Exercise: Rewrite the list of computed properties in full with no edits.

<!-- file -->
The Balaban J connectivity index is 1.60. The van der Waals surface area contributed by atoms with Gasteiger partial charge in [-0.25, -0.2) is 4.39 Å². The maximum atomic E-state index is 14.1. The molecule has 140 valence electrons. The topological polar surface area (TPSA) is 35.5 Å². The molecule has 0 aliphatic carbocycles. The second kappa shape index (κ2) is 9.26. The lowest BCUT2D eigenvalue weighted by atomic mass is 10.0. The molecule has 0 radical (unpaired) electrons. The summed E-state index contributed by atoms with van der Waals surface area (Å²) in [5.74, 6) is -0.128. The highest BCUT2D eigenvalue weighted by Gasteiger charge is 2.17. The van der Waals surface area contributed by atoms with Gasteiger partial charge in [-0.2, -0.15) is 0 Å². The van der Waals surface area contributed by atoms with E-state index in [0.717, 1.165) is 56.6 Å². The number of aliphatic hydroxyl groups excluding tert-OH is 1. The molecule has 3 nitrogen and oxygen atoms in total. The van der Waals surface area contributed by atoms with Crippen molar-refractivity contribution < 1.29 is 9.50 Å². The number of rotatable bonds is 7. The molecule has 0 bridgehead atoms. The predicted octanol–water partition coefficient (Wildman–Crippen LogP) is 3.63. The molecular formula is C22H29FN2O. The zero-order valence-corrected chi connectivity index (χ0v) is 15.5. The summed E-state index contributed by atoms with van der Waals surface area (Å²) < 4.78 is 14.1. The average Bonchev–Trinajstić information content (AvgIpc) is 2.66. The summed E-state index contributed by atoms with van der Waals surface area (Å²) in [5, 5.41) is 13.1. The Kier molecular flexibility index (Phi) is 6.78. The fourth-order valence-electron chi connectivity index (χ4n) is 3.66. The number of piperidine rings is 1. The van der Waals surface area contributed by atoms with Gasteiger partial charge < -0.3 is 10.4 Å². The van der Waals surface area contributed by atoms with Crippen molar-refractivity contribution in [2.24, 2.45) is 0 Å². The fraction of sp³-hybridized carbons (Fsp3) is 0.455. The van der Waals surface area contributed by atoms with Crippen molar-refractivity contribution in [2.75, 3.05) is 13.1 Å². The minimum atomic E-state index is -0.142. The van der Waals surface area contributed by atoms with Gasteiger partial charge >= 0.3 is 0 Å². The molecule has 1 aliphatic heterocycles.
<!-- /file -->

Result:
The Balaban J connectivity index is 1.60. The van der Waals surface area contributed by atoms with Gasteiger partial charge in [-0.25, -0.2) is 4.39 Å². The maximum atomic E-state index is 14.1. The molecule has 140 valence electrons. The topological polar surface area (TPSA) is 35.5 Å². The molecule has 0 aliphatic carbocycles. The second kappa shape index (κ2) is 9.26. The lowest BCUT2D eigenvalue weighted by atomic mass is 10.0. The molecule has 0 radical (unpaired) electrons. The summed E-state index contributed by atoms with van der Waals surface area (Å²) in [5.74, 6) is -0.128. The highest BCUT2D eigenvalue weighted by Gasteiger charge is 2.17. The van der Waals surface area contributed by atoms with Gasteiger partial charge in [-0.2, -0.15) is 0 Å². The van der Waals surface area contributed by atoms with E-state index in [0.717, 1.165) is 56.6 Å². The number of aliphatic hydroxyl groups excluding tert-OH is 1. The molecule has 3 nitrogen and oxygen atoms in total. The van der Waals surface area contributed by atoms with Crippen molar-refractivity contribution < 1.29 is 9.50 Å². The number of rotatable bonds is 7. The molecule has 0 bridgehead atoms. The predicted octanol–water partition coefficient (Wildman–Crippen LogP) is 3.63. The molecular formula is C22H29FN2O. The zero-order valence-corrected chi connectivity index (χ0v) is 15.5. The summed E-state index contributed by atoms with van der Waals surface area (Å²) < 4.78 is 14.1. The average Bonchev–Trinajstić information content (AvgIpc) is 2.66. The summed E-state index contributed by atoms with van der Waals surface area (Å²) in [5, 5.41) is 13.1. The Kier molecular flexibility index (Phi) is 6.78. The fourth-order valence-electron chi connectivity index (χ4n) is 3.66. The number of piperidine rings is 1. The van der Waals surface area contributed by atoms with Gasteiger partial charge < -0.3 is 10.4 Å². The van der Waals surface area contributed by atoms with Crippen molar-refractivity contribution in [2.24, 2.45) is 0 Å². The fraction of sp³-hybridized carbons (Fsp3) is 0.455. The van der Waals surface area contributed by atoms with Crippen molar-refractivity contribution in [2.75, 3.05) is 13.1 Å². The minimum atomic E-state index is -0.142. The van der Waals surface area contributed by atoms with Gasteiger partial charge >= 0.3 is 0 Å². The molecule has 1 aliphatic heterocycles.